I know about the teachers and the things they believe because I have a hiding place in their lounge. Ever since my early student days, the teacher's lounge gripped me with fascination that couldn't be fully realized in glimpses through the cracked door. I found reasons to stay at school as long as possible: extracurricular enrichments and playing the volunteer. I became the child ghost of the waxed linoleum.
Mrs. Linkage had me assist her with the decorations for Mr. Tolbin's retirement party. As I hung crepe paper owls and twists of tiny incandescent bulbs about the room, my breath was thick and fruity in my chest and my eyes felt heavy with tears. I also felt Mrs. Linkage's gaze upon my deliberate child arms. She felt such happiness in my presence. I was an awed child, calmly appreciative of these teachers, a small walker with gentle footsteps. There was a natural goodness in me that she never recognized in her own children.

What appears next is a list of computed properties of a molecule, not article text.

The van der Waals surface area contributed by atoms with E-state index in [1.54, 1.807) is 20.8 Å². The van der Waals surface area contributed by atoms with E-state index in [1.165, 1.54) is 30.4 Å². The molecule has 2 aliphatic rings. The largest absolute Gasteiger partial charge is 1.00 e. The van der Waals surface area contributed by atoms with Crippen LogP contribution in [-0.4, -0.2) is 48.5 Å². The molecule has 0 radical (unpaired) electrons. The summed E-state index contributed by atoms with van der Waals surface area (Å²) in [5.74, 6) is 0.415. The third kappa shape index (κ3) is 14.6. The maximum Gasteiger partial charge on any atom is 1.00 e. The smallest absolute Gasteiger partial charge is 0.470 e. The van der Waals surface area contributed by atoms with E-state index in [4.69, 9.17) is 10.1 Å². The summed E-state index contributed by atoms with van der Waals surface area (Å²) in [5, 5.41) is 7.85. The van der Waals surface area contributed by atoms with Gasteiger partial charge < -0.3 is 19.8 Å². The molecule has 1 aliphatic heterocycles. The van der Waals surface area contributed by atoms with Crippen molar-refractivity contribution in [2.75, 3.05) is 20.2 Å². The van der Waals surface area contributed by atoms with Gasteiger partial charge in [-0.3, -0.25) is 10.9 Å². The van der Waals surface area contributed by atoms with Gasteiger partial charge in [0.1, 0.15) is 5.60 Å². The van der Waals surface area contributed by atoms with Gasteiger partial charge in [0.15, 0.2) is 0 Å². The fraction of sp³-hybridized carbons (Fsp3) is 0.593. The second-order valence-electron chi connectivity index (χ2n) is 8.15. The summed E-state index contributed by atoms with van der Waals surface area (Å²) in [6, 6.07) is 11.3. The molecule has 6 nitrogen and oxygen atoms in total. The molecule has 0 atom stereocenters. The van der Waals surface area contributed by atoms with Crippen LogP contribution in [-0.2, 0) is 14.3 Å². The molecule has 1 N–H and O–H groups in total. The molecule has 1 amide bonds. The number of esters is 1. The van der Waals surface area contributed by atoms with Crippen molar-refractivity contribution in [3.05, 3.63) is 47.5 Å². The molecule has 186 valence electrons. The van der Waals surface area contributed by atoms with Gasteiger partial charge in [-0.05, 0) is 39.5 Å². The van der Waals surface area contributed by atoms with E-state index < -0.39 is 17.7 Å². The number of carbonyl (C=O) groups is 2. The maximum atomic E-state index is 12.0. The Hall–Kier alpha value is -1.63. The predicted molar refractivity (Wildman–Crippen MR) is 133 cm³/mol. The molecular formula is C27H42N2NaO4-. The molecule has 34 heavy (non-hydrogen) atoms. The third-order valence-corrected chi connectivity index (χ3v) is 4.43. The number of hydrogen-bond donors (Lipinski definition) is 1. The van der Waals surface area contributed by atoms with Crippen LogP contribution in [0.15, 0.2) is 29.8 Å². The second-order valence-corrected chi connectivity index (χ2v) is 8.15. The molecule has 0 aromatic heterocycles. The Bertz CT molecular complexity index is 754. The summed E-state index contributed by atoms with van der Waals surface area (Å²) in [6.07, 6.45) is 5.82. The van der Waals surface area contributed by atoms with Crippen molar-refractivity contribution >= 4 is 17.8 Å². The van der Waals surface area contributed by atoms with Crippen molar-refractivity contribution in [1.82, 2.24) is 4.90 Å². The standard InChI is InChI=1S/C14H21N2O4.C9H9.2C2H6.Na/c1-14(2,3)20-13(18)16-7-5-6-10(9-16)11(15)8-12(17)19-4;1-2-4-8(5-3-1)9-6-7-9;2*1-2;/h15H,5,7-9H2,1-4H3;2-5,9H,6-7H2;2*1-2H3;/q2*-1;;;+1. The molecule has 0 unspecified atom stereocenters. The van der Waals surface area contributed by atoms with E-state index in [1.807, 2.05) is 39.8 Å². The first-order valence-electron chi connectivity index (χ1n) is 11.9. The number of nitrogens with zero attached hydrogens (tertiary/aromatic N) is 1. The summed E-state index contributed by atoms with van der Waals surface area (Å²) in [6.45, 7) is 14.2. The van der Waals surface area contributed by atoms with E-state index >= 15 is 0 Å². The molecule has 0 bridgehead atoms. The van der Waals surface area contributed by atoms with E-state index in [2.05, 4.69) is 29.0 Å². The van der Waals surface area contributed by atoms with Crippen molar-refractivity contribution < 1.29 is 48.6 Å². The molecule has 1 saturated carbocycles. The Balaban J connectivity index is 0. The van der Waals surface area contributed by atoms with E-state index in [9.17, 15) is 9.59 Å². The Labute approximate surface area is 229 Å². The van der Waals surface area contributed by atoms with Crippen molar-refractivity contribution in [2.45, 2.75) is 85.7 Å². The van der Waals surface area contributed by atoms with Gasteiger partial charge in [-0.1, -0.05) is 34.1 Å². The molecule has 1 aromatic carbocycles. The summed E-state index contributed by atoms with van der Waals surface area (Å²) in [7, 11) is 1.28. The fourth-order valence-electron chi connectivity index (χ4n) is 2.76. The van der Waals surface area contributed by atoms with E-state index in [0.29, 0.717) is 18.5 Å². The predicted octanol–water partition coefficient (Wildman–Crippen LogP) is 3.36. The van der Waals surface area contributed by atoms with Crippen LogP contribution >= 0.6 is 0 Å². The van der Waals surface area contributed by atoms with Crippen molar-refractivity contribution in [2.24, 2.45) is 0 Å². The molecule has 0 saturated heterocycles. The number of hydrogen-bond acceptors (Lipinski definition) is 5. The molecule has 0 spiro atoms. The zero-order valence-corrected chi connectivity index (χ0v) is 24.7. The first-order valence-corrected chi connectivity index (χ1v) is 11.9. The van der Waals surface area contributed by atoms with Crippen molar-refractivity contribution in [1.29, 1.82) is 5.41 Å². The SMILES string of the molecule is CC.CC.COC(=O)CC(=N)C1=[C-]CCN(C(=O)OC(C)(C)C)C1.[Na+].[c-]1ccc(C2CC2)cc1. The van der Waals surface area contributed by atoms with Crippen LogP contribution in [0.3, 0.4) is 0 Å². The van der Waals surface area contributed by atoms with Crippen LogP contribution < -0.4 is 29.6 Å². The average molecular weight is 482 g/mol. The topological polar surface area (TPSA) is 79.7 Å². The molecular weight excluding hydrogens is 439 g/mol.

None of this is conjecture; my aforementioned hiding place made me privy to such things. In my old age, the ache in my knees is the legacy of my crouching teacher's lounge hours.